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Please use this identifier to cite or link to this item: http://repository.li.mahidol.ac.th/dspace/handle/123456789/14507
Title: Limited cross-reactivity of mouse monoclonal antibodies against Dengue virus capsid protein among four serotypes
Authors: Megumi Noda
Promsin Masrinoul
Chaweewan Punkum
Chonlatip Pipattanaboon
Pongrama Ramasoota
Chayanee Setthapramote
Tadahiro Sasaki
Mikiko Sasayama
Akifumi Yamashita
Takeshi Kurosu
Kazuyoshi Ikuta
Tamaki Okabayashi
Mahidol University
Tohoku University
Osaka University
Keywords: Medicine
Issue Date: 22-Nov-2012
Citation: Biologics: Targets and Therapy. Vol.6, (2012), 409-416
Abstract: Background: Dengue illness is one of the important mosquito-borne viral diseases in tropical and subtropical regions. Four serotypes of dengue virus (DENV-1, DENV-2, DENV-3, and DENV-4) are classified in the Flavivirus genus of the family Flaviviridae. We prepared monoclonal antibodies against DENV capsid protein from mice immunized with DENV-2 and determined the cross-reactivity with each serotype of DENV and Japanese encephalitis virus. Methods and results: To clarify the relationship between the cross-reactivity of monoclonal antibodies and the diversity of these viruses, we examined the situations of faviviruses by analyses of phylogenetic trees. Among a total of 60 prepared monoclonal antibodies specific for DENV, five monoclonal antibodies stained the nuclei of infected cells and were found to be specific to the capsid protein. Three were specific to DENV-2, while the other two were cross-reactive with DENV-2 and DENV-4. No monoclonal antibodies were cross-reactive with all four serotypes. Phylogenetic analysis of DENV amino acid sequences of the capsid protein revealed that DENV-2 and DENV-4 were clustered in the same branch, while DENV-1 and DENV-3 were clustered in the other branch. However, these classifications of the capsid protein were different from those of the envelope and nonstructural 1 proteins. Phylogenetic distances between the four serotypes of DENV were as different as those of other faviviruses, such as Japanese encephalitis virus and West Nile virus. Large variations in the DENV serotypes were comparable with the differences between species of favivirus. Furthermore, the diversity of favivirus capsid protein was much greater than that of envelope and nonstructural 1 proteins. Conclusion: In this study, we produced specific monoclonal antibodies that can be used to detect DENV-2 capsid protein, but not a cross-reactive one with all serotypes of DENV capsid protein. The high diversity of the DENV capsid protein sequence by phylogenetic analysis supported the low cross-reactivity of monoclonal antibodies against DENV capsid protein. © 2012 Noda et al, publisher and licensee Dove Medical Press Ltd.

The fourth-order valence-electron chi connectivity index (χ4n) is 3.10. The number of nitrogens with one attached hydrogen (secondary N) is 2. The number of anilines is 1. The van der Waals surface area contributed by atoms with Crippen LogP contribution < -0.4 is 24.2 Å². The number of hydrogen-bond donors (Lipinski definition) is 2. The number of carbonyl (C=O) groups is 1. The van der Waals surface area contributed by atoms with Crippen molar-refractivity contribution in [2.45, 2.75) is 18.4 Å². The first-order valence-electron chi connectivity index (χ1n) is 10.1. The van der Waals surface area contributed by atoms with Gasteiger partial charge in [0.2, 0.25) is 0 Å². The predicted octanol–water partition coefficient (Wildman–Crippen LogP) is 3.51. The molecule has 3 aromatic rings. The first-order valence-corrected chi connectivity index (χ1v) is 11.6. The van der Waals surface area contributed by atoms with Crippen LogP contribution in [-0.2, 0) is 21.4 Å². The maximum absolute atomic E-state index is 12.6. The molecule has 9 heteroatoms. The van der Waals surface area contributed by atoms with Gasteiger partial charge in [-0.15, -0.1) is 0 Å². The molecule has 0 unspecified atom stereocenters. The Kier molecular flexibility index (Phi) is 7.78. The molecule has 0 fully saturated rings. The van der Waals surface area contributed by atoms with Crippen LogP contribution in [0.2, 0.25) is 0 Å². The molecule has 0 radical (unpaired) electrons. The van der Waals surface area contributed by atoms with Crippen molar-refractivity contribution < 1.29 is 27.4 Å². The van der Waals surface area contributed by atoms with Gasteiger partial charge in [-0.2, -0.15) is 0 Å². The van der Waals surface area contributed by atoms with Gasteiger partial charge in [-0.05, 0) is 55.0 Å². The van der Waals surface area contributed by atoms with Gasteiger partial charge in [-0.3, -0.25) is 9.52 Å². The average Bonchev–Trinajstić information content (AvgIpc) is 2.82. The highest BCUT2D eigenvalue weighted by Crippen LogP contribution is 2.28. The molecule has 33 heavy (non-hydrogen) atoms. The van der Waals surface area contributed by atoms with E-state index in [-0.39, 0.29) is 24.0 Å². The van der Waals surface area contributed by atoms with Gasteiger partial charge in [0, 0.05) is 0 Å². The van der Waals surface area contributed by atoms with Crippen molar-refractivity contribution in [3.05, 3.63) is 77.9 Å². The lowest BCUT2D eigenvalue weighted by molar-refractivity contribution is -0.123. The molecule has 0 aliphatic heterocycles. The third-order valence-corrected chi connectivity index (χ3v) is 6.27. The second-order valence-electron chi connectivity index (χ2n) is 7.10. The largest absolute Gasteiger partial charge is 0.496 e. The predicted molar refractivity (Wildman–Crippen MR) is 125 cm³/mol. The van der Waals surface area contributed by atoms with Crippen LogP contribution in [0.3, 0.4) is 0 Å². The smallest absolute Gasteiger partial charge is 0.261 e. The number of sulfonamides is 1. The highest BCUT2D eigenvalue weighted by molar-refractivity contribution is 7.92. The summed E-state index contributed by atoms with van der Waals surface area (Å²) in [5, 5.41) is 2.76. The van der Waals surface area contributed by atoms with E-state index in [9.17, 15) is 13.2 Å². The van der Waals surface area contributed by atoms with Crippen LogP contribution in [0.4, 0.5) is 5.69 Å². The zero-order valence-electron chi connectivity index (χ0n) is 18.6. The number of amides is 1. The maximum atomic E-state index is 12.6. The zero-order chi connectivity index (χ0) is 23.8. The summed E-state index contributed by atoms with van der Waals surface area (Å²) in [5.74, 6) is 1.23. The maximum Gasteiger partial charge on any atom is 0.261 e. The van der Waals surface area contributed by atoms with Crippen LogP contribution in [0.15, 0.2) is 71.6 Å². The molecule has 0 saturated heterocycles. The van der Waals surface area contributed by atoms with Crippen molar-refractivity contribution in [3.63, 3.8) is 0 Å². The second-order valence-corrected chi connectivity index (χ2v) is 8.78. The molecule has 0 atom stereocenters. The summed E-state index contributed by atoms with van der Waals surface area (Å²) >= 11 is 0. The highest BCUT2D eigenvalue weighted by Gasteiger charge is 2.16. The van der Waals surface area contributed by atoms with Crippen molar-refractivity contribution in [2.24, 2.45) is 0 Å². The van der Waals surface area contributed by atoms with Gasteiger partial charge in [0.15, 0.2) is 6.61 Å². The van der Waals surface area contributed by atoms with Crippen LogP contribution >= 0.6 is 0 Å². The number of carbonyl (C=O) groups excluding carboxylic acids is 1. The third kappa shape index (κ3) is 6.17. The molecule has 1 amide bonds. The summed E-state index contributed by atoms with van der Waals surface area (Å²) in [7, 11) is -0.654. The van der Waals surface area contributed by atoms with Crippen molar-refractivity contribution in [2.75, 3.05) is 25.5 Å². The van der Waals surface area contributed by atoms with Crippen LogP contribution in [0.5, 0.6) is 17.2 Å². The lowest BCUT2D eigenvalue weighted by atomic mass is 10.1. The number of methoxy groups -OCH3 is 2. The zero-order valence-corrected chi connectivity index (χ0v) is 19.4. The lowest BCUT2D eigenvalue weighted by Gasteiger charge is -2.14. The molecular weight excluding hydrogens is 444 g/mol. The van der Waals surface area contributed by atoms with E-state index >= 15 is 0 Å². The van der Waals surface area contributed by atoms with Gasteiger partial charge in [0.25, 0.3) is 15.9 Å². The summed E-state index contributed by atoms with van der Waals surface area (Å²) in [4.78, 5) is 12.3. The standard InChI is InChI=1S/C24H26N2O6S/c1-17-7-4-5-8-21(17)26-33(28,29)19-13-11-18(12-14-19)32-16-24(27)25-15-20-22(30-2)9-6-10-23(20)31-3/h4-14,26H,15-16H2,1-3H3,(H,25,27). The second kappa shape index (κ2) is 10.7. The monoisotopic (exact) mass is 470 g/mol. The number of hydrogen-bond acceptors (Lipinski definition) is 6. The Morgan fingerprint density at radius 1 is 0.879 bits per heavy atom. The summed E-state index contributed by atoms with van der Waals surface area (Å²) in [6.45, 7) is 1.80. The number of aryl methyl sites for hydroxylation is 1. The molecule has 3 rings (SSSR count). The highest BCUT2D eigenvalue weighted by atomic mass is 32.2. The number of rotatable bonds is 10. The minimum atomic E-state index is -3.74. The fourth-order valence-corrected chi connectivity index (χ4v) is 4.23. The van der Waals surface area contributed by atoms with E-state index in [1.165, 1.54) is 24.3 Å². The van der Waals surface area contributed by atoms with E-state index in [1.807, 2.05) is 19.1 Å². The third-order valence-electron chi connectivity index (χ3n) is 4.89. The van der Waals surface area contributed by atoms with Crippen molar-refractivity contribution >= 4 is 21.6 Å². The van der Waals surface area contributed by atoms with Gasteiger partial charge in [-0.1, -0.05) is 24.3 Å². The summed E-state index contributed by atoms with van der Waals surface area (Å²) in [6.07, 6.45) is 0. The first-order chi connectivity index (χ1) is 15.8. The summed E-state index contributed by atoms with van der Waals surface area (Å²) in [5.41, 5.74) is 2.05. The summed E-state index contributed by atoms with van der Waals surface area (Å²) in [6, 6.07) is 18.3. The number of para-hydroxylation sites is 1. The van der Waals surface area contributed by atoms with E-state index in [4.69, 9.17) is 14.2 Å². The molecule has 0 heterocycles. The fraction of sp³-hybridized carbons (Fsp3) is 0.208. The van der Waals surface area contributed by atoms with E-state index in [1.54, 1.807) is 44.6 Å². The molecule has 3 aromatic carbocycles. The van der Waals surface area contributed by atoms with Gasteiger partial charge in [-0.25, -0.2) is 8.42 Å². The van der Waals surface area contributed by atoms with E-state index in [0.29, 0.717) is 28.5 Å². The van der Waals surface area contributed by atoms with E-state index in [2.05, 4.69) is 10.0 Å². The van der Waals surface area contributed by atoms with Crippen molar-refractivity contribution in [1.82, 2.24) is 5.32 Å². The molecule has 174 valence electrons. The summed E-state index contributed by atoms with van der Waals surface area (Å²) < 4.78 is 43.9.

URI: https://www.scopus.com/inward/record.uri?partnerID=HzOxMe3b&scp=84872253515&origin=inward
http://repository.li.mahidol.ac.th/dspace/handle/123456789/14507
ISSN: 11775491
11775475
Appears in Collections:Scopus 2011-2015

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